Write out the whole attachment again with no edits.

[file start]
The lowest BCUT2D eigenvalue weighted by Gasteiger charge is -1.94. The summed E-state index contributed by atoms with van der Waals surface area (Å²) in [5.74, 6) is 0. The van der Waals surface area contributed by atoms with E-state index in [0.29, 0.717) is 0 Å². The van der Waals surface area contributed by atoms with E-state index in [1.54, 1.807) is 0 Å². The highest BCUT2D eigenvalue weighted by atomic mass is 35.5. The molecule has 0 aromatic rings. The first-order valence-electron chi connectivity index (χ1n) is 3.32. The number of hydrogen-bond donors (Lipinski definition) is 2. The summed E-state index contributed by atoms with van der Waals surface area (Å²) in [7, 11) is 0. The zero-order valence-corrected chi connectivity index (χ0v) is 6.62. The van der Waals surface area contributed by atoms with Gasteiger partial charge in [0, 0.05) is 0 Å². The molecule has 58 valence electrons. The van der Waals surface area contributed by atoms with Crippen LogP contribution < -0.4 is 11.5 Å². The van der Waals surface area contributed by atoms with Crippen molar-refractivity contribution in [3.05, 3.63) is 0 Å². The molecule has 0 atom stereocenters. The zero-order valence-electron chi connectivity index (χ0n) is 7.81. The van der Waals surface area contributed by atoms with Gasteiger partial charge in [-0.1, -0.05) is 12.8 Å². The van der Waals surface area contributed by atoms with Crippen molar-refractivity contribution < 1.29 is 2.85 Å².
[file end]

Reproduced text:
The lowest BCUT2D eigenvalue weighted by Gasteiger charge is -1.94. The summed E-state index contributed by atoms with van der Waals surface area (Å²) in [5.74, 6) is 0. The van der Waals surface area contributed by atoms with E-state index in [0.29, 0.717) is 0 Å². The van der Waals surface area contributed by atoms with E-state index in [1.54, 1.807) is 0 Å². The highest BCUT2D eigenvalue weighted by atomic mass is 35.5. The molecule has 0 aromatic rings. The first-order valence-electron chi connectivity index (χ1n) is 3.32. The number of hydrogen-bond donors (Lipinski definition) is 2. The summed E-state index contributed by atoms with van der Waals surface area (Å²) in [7, 11) is 0. The zero-order valence-corrected chi connectivity index (χ0v) is 6.62. The van der Waals surface area contributed by atoms with Gasteiger partial charge in [0, 0.05) is 0 Å². The molecule has 58 valence electrons. The van der Waals surface area contributed by atoms with Crippen LogP contribution < -0.4 is 11.5 Å². The van der Waals surface area contributed by atoms with Crippen molar-refractivity contribution in [3.05, 3.63) is 0 Å². The molecule has 0 atom stereocenters. The zero-order valence-electron chi connectivity index (χ0n) is 7.81. The van der Waals surface area contributed by atoms with Gasteiger partial charge in [-0.1, -0.05) is 12.8 Å². The van der Waals surface area contributed by atoms with Crippen molar-refractivity contribution < 1.29 is 2.85 Å².